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Hemispherotomy is a maximally invasive neurosurgical procedure indicated as a last resort for certain individuals with catastrophic drug-resistant epilepsy. It results in the complete isolation of one hemisphere from the rest of the central nervous system. Such an isolated hemisphere raises the question of its state of consciousness and inspires a debate on "islands of awareness". Together with other researchers / colleagues at the Department of Epileptology, Tobias, Markus and Theodor have developed approaches to investigate this hemisphere using advanced network modeling and innovative fMRI paradigms. The results require neurophilosophical expertise and are therefore contextualized and discussed by Markus Gabriel and Charlotte Gauvry. This collaboration shows once again how fruitful transdisciplinary research projects can be. What exactly this means will hopefully be published soon...

Markus Gabriel is Professor of Epistemology, Modern and Contemporary Philosophy and Director of the International Center for Philosophy at the University of Bonn. Charlotte Gauvry is a postdoctoral researcher at the International Center for Philosophy, focusing on the philosophy of neuroscience and consciousness.

Charlotte and Theodor have organized the Bonn Conference on "Detecting unusual consciousness" together with Uwe Peters, which will took place on September 27-28 at the International Center for Philosophy and the Department of Epileptology.

Lennart visited the Organization for Human Brain Mapping (OHBM)'s Annual Meeting in Montréal, Canada, this month. It was his second stint at an OHBM conference, where he presented his most recent work about the capabilities of humans and Artificial Intelligence for lesion detection. The diverse OHBM community always offers an excellent opportunity to meet old and new colleagues and friends from across the globe. Besides the many exciting talks and conversations, he also found time to explore and enjoy this wonderful city, such as the view of from Mount Royal at night.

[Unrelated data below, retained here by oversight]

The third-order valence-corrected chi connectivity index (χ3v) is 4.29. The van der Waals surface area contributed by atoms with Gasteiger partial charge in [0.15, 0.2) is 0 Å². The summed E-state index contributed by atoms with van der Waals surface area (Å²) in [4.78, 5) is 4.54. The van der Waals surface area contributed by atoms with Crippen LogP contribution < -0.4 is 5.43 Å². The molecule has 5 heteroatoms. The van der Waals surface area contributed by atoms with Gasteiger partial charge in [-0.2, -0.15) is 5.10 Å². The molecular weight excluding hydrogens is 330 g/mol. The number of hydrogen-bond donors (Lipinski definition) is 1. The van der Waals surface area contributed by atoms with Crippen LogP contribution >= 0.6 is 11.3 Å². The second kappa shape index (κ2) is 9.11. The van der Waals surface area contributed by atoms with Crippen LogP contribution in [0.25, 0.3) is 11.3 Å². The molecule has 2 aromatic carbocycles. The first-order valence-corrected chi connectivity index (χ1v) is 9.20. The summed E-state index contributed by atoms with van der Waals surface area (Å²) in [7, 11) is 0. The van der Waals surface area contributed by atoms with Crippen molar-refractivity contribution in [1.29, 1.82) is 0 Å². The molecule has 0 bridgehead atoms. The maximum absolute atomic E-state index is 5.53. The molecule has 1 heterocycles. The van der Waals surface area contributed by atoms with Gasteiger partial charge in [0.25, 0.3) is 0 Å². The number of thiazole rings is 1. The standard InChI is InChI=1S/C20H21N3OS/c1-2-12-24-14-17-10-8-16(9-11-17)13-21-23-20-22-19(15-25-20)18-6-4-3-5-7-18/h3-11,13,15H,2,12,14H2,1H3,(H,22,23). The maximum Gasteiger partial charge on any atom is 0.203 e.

Prof. Dr. Thomas Schultz from the Institute II for Computer Science at the University of Bonn and Theodor have jointly been awarded the Transdisciplinary Research Prize "Modelling for Life and Health".

The Transdisciplinary Research Areas (TRAs) "Modeling" and "Life & Health" at the University of Bonn aim to promote highly innovative, transdisciplinary research projects that address new and relevant questions at the interface between mathematics or computer science and the research topics of "Life and Health" or aim to develop new tools that push the boundaries of existing research questions in this area.

The innovative and interdisciplinary nature of the project submitted for application was the most important requirement for funding. Thomas Schultz and Theodor Rüber's project "Parcellation-free modeling of brain networks for presurgical evaluation of people with epilepsy" will attempt to identify epileptic networks using innovative imaging methods. It is their hope that this will lead to improved presurgical diagnosis for people with epilepsy who qualify for epilepsy surgery. The prize money is 120,000€ and Thomas and Theodor will advertise a PhD position for it.

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